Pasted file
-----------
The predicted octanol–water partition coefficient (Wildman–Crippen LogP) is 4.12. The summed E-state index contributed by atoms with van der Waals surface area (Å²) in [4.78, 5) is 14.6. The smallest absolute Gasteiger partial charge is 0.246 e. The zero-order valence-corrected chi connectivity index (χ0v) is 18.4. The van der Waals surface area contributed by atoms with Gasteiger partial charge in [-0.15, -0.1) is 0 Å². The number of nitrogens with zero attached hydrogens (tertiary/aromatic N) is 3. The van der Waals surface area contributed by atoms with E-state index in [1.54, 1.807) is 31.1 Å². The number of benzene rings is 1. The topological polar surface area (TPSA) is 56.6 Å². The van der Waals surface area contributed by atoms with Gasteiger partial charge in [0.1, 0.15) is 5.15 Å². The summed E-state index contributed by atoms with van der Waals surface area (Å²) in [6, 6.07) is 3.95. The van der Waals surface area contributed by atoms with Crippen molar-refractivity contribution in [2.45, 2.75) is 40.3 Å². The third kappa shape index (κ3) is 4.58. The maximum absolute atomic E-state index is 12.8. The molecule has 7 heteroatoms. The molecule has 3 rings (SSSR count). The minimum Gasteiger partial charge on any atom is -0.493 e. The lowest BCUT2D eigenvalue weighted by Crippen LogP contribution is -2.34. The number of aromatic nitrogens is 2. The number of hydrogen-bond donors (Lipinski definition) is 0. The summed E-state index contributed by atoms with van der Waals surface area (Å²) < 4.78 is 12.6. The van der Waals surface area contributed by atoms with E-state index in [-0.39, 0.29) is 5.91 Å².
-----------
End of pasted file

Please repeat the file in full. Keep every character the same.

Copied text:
The predicted octanol–water partition coefficient (Wildman–Crippen LogP) is 4.12. The summed E-state index contributed by atoms with van der Waals surface area (Å²) in [4.78, 5) is 14.6. The smallest absolute Gasteiger partial charge is 0.246 e. The zero-order valence-corrected chi connectivity index (χ0v) is 18.4. The van der Waals surface area contributed by atoms with Gasteiger partial charge in [-0.15, -0.1) is 0 Å². The number of nitrogens with zero attached hydrogens (tertiary/aromatic N) is 3. The van der Waals surface area contributed by atoms with E-state index in [1.54, 1.807) is 31.1 Å². The number of benzene rings is 1. The topological polar surface area (TPSA) is 56.6 Å². The van der Waals surface area contributed by atoms with Gasteiger partial charge in [0.1, 0.15) is 5.15 Å². The summed E-state index contributed by atoms with van der Waals surface area (Å²) in [6, 6.07) is 3.95. The van der Waals surface area contributed by atoms with Crippen molar-refractivity contribution in [2.45, 2.75) is 40.3 Å². The third kappa shape index (κ3) is 4.58. The maximum absolute atomic E-state index is 12.8. The molecule has 7 heteroatoms. The molecule has 3 rings (SSSR count). The minimum Gasteiger partial charge on any atom is -0.493 e. The lowest BCUT2D eigenvalue weighted by Crippen LogP contribution is -2.34. The number of aromatic nitrogens is 2. The number of hydrogen-bond donors (Lipinski definition) is 0. The summed E-state index contributed by atoms with van der Waals surface area (Å²) < 4.78 is 12.6. The van der Waals surface area contributed by atoms with E-state index in [-0.39, 0.29) is 5.91 Å².